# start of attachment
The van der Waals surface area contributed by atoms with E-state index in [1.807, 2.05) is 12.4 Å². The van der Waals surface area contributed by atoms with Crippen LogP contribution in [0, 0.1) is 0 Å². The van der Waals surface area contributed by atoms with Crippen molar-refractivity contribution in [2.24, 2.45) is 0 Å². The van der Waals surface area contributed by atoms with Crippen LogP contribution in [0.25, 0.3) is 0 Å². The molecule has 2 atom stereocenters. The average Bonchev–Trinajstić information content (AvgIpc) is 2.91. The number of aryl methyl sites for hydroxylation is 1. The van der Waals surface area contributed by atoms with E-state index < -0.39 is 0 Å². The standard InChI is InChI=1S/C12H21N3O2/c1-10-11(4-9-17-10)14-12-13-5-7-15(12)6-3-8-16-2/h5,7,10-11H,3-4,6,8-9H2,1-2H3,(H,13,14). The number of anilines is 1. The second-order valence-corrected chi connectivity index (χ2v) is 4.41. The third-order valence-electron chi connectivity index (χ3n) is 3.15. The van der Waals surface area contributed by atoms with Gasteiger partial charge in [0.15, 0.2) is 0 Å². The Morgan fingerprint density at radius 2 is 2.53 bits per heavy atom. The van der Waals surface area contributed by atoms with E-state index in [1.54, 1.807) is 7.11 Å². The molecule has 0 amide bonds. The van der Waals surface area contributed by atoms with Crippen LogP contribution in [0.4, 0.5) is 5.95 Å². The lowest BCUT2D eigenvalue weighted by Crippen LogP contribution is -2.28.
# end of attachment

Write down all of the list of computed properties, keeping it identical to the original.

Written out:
The van der Waals surface area contributed by atoms with E-state index in [1.807, 2.05) is 12.4 Å². The van der Waals surface area contributed by atoms with Crippen LogP contribution in [0, 0.1) is 0 Å². The van der Waals surface area contributed by atoms with Crippen molar-refractivity contribution in [2.24, 2.45) is 0 Å². The van der Waals surface area contributed by atoms with Crippen LogP contribution in [0.25, 0.3) is 0 Å². The molecule has 2 atom stereocenters. The average Bonchev–Trinajstić information content (AvgIpc) is 2.91. The number of aryl methyl sites for hydroxylation is 1. The van der Waals surface area contributed by atoms with E-state index < -0.39 is 0 Å². The standard InChI is InChI=1S/C12H21N3O2/c1-10-11(4-9-17-10)14-12-13-5-7-15(12)6-3-8-16-2/h5,7,10-11H,3-4,6,8-9H2,1-2H3,(H,13,14). The number of anilines is 1. The second-order valence-corrected chi connectivity index (χ2v) is 4.41. The third-order valence-electron chi connectivity index (χ3n) is 3.15. The van der Waals surface area contributed by atoms with Gasteiger partial charge in [0.15, 0.2) is 0 Å². The Morgan fingerprint density at radius 2 is 2.53 bits per heavy atom. The van der Waals surface area contributed by atoms with E-state index in [1.54, 1.807) is 7.11 Å². The molecule has 0 amide bonds. The van der Waals surface area contributed by atoms with Crippen LogP contribution in [0.4, 0.5) is 5.95 Å². The lowest BCUT2D eigenvalue weighted by Crippen LogP contribution is -2.28.